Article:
It should be noted that each food item presented was worthy of a matted and framed picture. The kitchen does a masterful job of plating each dish for dramatic effect.

My first course was a beautiful Thai Lobster and Greek Salad.

This was followed by

Foie Gras Torchon with Fig and Pistachio, and Buttermilk Biscuit. Looks good, tasted better.

I should point out that throughout the evening we were constantly offered their wonderful fresh bread and rolls. I probably had six of them they were so good.

This is the Sugar Pie Pumpkin Soup, Chestnut Confit and Toasted Pepitas.

 Medai (Japanese Butterfish) with Sweet Corn and Scallions, Lemon Verbena. This was very light and flavorful. One of my favorites.

Sweet Corn and Black Truffle Risotto. Another delicious highlight of the meal, beautifully presented.

 Crispy Poussin with Potato Mousseline and Haricots Verts, Fine Herbs. Exquisitely cooked, fresh chicken.

I’ll show both desserts here as I had the first and my wife had the second.

This is my Mint Chocolate Chip, Lemongrass and Grains of Paradise, Hot Chocolate. Prettier than it really was. My wife’s red Velvet Cake. Must everything be deconstructed??

We were sent home with a Mignardise, a nicely boxed and very tasty Brownie which got to live for three more days before I had it with a morning cup of coffee.

So there it is, dinner at Cyrus. It’s not unlike going to the theatre. You have your main server who is assisted by a never-ending parade of assistants and busboys who are constantly removing plates and silverware and replacing them with shiny new utensils. It’s apparent they have performed this routine hundreds if not thousands of times. Was it the best meal I have ever had? No, only the most expensive. That’s not a complaint. I think you are paying for a food experience. One of our group ran into Georges Perrier, Chef/Owner of Philadelphia’s legendary Le Bec Fin restaurant, the week after our return. He mentioned to the Chef that he had been to Cyrus the prior week and that he hadn’t been blown away by the food. In his inimitable French accent Georges replied “ have to learn to enjoy the moment” And that is probably better than I could have put it. Cyrus is about enjoying the moment. I did. The others will have to speak for themselves….in the comment section here, if they so choose!!


Posted in The Hot Box Grill (Sonoma), Wine Dinners with tags , , , , , on October 21, 2010 by ballymote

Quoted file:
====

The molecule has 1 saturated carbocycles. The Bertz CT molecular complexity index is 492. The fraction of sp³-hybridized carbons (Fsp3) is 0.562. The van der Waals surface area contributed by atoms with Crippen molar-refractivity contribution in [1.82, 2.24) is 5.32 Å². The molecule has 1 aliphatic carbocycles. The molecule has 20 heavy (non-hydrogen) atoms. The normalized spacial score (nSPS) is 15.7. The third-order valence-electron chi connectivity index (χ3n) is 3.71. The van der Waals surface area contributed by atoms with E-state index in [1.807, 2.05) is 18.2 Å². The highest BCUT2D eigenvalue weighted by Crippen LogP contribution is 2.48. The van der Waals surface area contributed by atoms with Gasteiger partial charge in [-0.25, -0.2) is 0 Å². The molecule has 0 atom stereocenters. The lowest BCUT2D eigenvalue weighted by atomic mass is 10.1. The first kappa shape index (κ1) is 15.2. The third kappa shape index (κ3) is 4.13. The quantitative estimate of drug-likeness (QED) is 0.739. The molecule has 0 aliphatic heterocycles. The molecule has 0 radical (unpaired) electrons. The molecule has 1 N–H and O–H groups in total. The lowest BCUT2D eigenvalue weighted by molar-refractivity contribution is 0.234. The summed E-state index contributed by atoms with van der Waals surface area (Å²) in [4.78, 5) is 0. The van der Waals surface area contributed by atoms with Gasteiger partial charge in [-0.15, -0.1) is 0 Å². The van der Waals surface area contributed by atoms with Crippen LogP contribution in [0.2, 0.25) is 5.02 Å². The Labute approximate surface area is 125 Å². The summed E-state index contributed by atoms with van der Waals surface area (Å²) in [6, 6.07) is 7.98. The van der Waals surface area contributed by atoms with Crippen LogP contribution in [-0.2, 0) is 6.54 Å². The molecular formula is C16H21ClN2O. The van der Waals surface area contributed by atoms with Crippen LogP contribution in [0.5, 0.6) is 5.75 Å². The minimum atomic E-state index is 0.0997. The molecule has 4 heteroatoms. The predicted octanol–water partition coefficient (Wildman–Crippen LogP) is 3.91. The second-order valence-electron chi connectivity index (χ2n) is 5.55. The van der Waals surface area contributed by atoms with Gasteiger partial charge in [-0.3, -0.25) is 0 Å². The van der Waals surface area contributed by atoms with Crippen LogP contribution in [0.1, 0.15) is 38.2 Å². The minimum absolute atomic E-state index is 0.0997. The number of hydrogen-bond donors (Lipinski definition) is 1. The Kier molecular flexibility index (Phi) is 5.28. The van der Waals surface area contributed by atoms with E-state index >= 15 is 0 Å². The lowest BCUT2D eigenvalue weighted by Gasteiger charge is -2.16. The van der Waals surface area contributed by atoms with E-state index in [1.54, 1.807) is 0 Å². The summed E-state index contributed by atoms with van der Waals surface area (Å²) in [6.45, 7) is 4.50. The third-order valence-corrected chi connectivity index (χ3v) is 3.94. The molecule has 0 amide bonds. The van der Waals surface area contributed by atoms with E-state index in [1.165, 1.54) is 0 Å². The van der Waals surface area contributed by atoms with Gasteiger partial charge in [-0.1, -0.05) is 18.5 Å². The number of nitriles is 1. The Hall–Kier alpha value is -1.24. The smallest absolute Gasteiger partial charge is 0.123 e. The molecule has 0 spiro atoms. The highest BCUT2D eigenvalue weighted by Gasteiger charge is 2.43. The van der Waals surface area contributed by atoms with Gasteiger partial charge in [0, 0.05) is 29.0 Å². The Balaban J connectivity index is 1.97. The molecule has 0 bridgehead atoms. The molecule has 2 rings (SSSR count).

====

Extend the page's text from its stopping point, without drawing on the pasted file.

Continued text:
This isn’t one of those Wine Country restaurants that you read a lot about. In all of my weeks and months of research I never once heard of it. We would never have even noticed it perched on the left side of the road on Rt 12 as you head out of Sonoma. We were there on Wednesday evening only because it was recommended to us by Chef Max Porter-Elliott at the Mayo Family Winery Reserve Tasting Room. Thank you, Max, good choice!!

Let me start by saying that The Hot Box Grill is small. I’d say it seats maybe 30 or 35 people. We made a reservation for 8:00 P.M. but our table still wasn’t open so we sat outside for a while and were offered a complimentary glass of wine.

I had a glass of something I had never heard of, the 2006 Idle Cellars, “Laddie’s Vineyard”, Syrah. This one was produced a mile or two up the road in Sonoma. It was full flavored and delicious with peppery notes of dark spices and deep black berries. This was a good start, a wine I had never heard of at a dining spot I had never heard of, either.

Once seated, our server, Tomas, made us feel welcome. He produced some warm bread and drew our attention to the huge blackboard that takes up almost all of the back wall. On it are listed the evening “specials”. Tomas read them out for us for the benefit of those in our group who can’t read (you know who you are!)

We had pretty much decided to make this a “no wine” night so, having finished my complimentary Syrah, I moved to one of the local sodas while others went with beers. I remember Joe B. had a Scrimshaw Pilsner from North Coast Brewing Company.

We started off, as usual, with appetizers and there was a lot to choose from on the menu.

 Jerry and Joe had the Heirloom Tomato Salad, I think this made the third straight night for local tomatoes so I guess Joe thought the California version was on a par with New Jersey. Joann had a very interesting Trout Mousse with home-made fennel crackers. Carol, Kathy and I had the Pear salad, with Point Reyes Blue Cheese, hazelnuts and whole grain mustard vinaigrette. Everything was tasty and fresh and we were now looking forward to our main course.

Jerry’s was an interesting choice, he ordered the Deep fried cornish game hen, sweet potato gratin, hot box hot sauce, Norm’s cole slaw. He really enjoyed his meal. The hen was prepared nicely with a crisp coating and the sauce was just right for the dish.

Kathy had one of the night’s “specials” the Orichetta and Cheese, the tiny little pasta swirls were cooked to perfection and the tangy cheese was excellent.